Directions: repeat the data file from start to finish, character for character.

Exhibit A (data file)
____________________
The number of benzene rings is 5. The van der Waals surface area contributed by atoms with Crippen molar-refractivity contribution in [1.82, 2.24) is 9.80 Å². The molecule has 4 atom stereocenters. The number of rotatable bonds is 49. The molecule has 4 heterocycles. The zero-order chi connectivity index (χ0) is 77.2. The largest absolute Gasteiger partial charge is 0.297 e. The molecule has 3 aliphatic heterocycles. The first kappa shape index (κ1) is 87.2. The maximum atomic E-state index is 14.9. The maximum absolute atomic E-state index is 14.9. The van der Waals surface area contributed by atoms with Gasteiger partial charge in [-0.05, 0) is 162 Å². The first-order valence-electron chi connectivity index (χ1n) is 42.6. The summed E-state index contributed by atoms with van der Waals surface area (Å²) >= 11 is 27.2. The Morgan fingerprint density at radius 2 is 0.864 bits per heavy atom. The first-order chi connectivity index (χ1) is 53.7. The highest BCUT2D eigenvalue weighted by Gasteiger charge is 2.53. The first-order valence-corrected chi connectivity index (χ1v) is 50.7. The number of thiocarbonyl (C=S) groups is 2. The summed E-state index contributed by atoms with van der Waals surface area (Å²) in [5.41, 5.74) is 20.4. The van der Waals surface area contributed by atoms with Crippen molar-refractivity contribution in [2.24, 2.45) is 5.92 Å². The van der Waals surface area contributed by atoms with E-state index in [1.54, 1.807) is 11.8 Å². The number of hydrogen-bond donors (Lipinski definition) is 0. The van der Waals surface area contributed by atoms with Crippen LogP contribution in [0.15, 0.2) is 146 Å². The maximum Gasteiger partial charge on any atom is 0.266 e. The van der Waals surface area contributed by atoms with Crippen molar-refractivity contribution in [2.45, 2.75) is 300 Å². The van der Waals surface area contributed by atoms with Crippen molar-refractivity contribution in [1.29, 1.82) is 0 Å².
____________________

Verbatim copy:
The number of benzene rings is 5. The van der Waals surface area contributed by atoms with Crippen molar-refractivity contribution in [1.82, 2.24) is 9.80 Å². The molecule has 4 atom stereocenters. The number of rotatable bonds is 49. The molecule has 4 heterocycles. The zero-order chi connectivity index (χ0) is 77.2. The largest absolute Gasteiger partial charge is 0.297 e. The molecule has 3 aliphatic heterocycles. The first kappa shape index (κ1) is 87.2. The maximum atomic E-state index is 14.9. The maximum absolute atomic E-state index is 14.9. The van der Waals surface area contributed by atoms with Gasteiger partial charge in [-0.05, 0) is 162 Å². The first-order valence-electron chi connectivity index (χ1n) is 42.6. The summed E-state index contributed by atoms with van der Waals surface area (Å²) >= 11 is 27.2. The Morgan fingerprint density at radius 2 is 0.864 bits per heavy atom. The first-order chi connectivity index (χ1) is 53.7. The highest BCUT2D eigenvalue weighted by Gasteiger charge is 2.53. The first-order valence-corrected chi connectivity index (χ1v) is 50.7. The number of thiocarbonyl (C=S) groups is 2. The summed E-state index contributed by atoms with van der Waals surface area (Å²) in [5.41, 5.74) is 20.4. The van der Waals surface area contributed by atoms with Crippen molar-refractivity contribution in [2.24, 2.45) is 5.92 Å². The van der Waals surface area contributed by atoms with E-state index in [1.54, 1.807) is 11.8 Å². The number of hydrogen-bond donors (Lipinski definition) is 0. The van der Waals surface area contributed by atoms with Crippen LogP contribution in [0.15, 0.2) is 146 Å². The maximum Gasteiger partial charge on any atom is 0.266 e. The van der Waals surface area contributed by atoms with Crippen molar-refractivity contribution in [2.45, 2.75) is 300 Å². The van der Waals surface area contributed by atoms with Crippen molar-refractivity contribution in [1.29, 1.82) is 0 Å².